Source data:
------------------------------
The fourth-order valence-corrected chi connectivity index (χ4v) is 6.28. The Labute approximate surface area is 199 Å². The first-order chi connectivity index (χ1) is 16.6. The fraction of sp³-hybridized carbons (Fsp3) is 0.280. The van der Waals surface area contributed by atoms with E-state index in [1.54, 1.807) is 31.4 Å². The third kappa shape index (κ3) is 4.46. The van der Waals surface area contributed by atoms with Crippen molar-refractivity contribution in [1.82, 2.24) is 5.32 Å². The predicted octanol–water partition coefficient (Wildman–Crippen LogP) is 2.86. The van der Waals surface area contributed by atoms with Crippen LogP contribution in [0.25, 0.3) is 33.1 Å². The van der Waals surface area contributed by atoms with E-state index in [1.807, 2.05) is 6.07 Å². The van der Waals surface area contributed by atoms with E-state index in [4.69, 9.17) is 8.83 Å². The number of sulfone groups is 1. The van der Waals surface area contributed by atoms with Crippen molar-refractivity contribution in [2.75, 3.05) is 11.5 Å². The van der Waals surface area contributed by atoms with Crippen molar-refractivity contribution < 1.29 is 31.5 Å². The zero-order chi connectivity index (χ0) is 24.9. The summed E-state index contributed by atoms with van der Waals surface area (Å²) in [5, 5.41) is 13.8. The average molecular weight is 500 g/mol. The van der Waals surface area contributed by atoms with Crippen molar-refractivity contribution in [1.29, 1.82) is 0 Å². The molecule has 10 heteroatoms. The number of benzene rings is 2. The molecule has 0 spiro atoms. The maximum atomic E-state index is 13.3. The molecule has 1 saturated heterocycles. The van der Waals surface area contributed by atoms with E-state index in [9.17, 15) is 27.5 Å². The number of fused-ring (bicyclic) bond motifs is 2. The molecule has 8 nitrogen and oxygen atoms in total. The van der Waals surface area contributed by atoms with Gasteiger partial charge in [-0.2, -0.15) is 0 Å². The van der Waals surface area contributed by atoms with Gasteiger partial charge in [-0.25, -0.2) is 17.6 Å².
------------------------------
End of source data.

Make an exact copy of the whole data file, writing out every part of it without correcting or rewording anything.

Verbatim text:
The fourth-order valence-corrected chi connectivity index (χ4v) is 6.28. The Labute approximate surface area is 199 Å². The first-order chi connectivity index (χ1) is 16.6. The fraction of sp³-hybridized carbons (Fsp3) is 0.280. The van der Waals surface area contributed by atoms with E-state index in [1.54, 1.807) is 31.4 Å². The third kappa shape index (κ3) is 4.46. The van der Waals surface area contributed by atoms with Crippen molar-refractivity contribution in [1.82, 2.24) is 5.32 Å². The predicted octanol–water partition coefficient (Wildman–Crippen LogP) is 2.86. The van der Waals surface area contributed by atoms with Crippen LogP contribution in [0.25, 0.3) is 33.1 Å². The van der Waals surface area contributed by atoms with E-state index in [1.807, 2.05) is 6.07 Å². The van der Waals surface area contributed by atoms with E-state index in [4.69, 9.17) is 8.83 Å². The number of sulfone groups is 1. The van der Waals surface area contributed by atoms with Crippen molar-refractivity contribution in [2.75, 3.05) is 11.5 Å². The van der Waals surface area contributed by atoms with Crippen molar-refractivity contribution < 1.29 is 31.5 Å². The zero-order chi connectivity index (χ0) is 24.9. The summed E-state index contributed by atoms with van der Waals surface area (Å²) in [5, 5.41) is 13.8. The average molecular weight is 500 g/mol. The van der Waals surface area contributed by atoms with Crippen molar-refractivity contribution in [1.29, 1.82) is 0 Å². The molecule has 10 heteroatoms. The number of benzene rings is 2. The molecule has 0 spiro atoms. The maximum atomic E-state index is 13.3. The molecule has 1 saturated heterocycles. The van der Waals surface area contributed by atoms with E-state index in [9.17, 15) is 27.5 Å². The number of fused-ring (bicyclic) bond motifs is 2. The molecule has 8 nitrogen and oxygen atoms in total. The van der Waals surface area contributed by atoms with Gasteiger partial charge in [-0.2, -0.15) is 0 Å². The van der Waals surface area contributed by atoms with Gasteiger partial charge in [-0.25, -0.2) is 17.6 Å².